He speculates that many homeowners who purchase units online turn to unlicensed contractors or jacks-of-all-trades with little technical experience for the installation. In fact, he recalls one homeowner announcing that an installation shouldn’t take more than 15 minutes, based on the videos available on YouTube.
What’s The Price Of Service?
Kevin Howard takes a different approach to customer-supplied equipment. “I’m happy to install it for the same price as if we would have supplied the equipment,” says the president of Howard Air. “We quote the installation price, and about half the time the people say, ‘great!’ They think they got a deal, because they don’t know what I would charge for a regular installation.”
In the Phoenix market, where Howard Air does business, mini-splits constitute the majority of equipment purchased online. Howard estimates that his company does several such installations each month, and he picks up “a fair amount” of warranty work, depending on the brand of mini-split. (Howard Air declines to install split systems purchased online— unless the customer just happens to have an EPA license for handling refrigerant.)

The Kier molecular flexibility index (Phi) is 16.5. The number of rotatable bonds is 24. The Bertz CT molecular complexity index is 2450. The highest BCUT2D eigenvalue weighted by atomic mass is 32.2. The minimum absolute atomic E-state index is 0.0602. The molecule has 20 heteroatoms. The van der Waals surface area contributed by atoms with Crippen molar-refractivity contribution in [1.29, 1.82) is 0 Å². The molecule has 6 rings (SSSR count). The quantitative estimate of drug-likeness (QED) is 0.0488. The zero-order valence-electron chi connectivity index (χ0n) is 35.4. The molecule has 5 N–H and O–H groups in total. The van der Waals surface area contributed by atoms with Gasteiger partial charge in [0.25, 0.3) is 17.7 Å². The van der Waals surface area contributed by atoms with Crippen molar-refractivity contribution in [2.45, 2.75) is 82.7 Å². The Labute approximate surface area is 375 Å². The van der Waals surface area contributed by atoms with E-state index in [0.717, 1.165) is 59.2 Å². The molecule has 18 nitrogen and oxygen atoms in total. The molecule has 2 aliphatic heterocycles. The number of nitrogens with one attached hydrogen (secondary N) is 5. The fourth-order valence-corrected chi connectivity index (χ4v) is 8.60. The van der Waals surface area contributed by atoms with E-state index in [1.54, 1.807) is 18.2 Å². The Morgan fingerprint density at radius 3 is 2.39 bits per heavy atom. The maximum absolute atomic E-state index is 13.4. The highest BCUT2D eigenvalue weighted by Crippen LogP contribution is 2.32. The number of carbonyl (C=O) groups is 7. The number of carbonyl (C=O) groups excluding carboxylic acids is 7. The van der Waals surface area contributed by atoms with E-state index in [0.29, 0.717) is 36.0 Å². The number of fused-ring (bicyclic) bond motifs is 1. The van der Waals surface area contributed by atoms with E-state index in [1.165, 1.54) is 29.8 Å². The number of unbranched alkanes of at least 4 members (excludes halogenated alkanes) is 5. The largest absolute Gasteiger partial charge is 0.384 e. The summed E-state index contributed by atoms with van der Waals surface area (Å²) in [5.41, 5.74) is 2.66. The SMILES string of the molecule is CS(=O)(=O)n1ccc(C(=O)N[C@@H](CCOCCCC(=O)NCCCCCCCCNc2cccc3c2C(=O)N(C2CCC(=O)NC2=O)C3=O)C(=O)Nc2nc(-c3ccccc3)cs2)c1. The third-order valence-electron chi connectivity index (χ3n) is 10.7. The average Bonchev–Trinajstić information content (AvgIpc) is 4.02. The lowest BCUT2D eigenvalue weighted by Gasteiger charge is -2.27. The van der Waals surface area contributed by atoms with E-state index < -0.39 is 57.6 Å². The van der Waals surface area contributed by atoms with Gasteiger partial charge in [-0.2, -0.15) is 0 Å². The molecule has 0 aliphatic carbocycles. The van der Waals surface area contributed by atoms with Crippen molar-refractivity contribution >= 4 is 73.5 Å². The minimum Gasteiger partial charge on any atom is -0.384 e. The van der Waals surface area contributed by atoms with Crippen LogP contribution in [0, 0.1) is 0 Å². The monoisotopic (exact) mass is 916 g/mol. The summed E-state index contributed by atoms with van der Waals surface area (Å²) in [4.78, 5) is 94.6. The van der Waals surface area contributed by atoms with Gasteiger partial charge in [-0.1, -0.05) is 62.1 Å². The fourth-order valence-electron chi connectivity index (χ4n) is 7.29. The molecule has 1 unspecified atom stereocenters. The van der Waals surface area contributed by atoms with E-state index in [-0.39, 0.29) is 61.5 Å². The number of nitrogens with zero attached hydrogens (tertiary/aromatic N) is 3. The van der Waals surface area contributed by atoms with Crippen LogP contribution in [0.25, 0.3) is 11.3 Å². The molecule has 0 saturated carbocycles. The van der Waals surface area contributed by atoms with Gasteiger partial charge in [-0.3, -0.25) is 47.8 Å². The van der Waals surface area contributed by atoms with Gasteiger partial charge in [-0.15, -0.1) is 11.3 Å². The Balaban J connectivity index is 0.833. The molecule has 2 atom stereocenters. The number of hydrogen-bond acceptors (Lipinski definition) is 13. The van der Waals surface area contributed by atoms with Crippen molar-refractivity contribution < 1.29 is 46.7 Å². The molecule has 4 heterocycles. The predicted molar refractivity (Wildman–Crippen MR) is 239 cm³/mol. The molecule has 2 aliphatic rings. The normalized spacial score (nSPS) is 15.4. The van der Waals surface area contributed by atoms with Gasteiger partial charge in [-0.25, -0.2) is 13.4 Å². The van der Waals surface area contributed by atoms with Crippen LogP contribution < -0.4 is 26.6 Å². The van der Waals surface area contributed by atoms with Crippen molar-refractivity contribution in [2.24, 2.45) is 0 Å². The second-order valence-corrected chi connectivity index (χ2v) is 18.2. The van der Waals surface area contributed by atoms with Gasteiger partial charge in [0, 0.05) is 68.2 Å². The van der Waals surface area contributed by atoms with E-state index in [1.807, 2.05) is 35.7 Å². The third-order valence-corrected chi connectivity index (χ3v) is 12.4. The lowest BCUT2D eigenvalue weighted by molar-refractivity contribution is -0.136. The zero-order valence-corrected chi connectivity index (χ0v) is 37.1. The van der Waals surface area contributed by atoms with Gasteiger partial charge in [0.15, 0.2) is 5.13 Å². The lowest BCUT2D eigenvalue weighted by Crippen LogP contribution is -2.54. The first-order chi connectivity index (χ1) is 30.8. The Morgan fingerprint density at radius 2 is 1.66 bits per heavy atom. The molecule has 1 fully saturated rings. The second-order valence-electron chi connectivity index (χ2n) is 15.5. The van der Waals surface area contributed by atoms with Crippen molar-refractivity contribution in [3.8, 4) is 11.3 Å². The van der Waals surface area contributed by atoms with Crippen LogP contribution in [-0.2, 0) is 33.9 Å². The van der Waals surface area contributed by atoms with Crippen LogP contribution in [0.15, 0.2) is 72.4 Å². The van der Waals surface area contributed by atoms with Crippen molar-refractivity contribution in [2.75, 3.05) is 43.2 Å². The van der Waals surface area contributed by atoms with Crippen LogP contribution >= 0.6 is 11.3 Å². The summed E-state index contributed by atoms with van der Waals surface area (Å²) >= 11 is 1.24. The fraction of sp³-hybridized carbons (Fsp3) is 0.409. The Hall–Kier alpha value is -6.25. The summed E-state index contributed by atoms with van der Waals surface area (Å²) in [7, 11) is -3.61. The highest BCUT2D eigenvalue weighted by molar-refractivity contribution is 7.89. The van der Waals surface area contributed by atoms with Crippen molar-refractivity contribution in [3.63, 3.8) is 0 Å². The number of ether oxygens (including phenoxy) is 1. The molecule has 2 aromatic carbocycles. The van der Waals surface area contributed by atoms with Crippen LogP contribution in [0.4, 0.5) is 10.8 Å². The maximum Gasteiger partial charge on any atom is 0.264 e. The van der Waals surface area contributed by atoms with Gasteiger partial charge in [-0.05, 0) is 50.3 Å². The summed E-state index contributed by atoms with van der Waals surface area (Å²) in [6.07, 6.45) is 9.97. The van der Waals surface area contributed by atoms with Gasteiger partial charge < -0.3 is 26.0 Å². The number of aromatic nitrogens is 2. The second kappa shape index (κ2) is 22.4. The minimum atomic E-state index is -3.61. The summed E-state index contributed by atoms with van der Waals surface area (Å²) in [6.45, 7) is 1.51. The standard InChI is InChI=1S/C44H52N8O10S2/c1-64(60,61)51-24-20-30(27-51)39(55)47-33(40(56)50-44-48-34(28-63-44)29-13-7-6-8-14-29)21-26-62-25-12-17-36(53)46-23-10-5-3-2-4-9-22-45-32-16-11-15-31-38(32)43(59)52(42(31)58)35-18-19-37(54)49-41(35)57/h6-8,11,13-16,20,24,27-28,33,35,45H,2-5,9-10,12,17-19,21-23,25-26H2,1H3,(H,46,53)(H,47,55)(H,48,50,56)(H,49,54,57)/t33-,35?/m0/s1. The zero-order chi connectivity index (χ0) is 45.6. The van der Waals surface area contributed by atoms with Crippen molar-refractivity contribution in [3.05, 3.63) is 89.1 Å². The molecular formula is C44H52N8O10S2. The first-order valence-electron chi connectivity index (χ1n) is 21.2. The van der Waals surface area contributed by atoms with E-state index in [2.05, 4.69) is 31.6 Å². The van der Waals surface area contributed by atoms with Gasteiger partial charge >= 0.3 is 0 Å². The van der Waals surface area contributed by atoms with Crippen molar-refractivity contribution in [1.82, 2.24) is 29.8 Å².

“With equipment supplied by the homeowner, the only warranty we provide is on our workmanship,” Howard explains. “We explain that if a warranty issue comes up with the equipment, it’s the homeowner’s responsibility to send the part back and get another in return.” In such cases, Howard estimates that one bad part could potentially translate into $300 or $400 in diagnostic fees and labor for his company. Additional revenue comes from re-installations of equipment incorrectly connected by do-it-yourselfers or hired handymen.
“Once word gets out, online equipment sales will probably decline, because the savings just aren’t there or worth the hassle for the consumer,” believes Howard. In his view, the bigger threat to HVAC contractors comes from the easy availability of parts’ pricing on the internet.
Bill Blaze concurs, noting, “Customers can look up any part online and know within five minutes how much we paid for it—and then they’ll call and want to know why we charged so much more. It’s just another way of bid chiseling and, as contractors, we have to learn how to respond to that.”
Here are some suggestions for meeting internet-related issues head-on:
Stay above the fray.
In the past, when customers questioned Advanced Air’s prices, Blaze usually responded with a detailed explanation of his costs for doing business: salaries, insurance, uniforms, vehicles, overhead, inventory, etc. Over time he simplified his approach. “Now, I just say we charge enough to stay in business and make a profit, with no additional explanations,” says Blaze. To reduce the likelihood of price discussions occurring after work has been performed, Advanced Air asks customers to agree to a flat-rate price up front.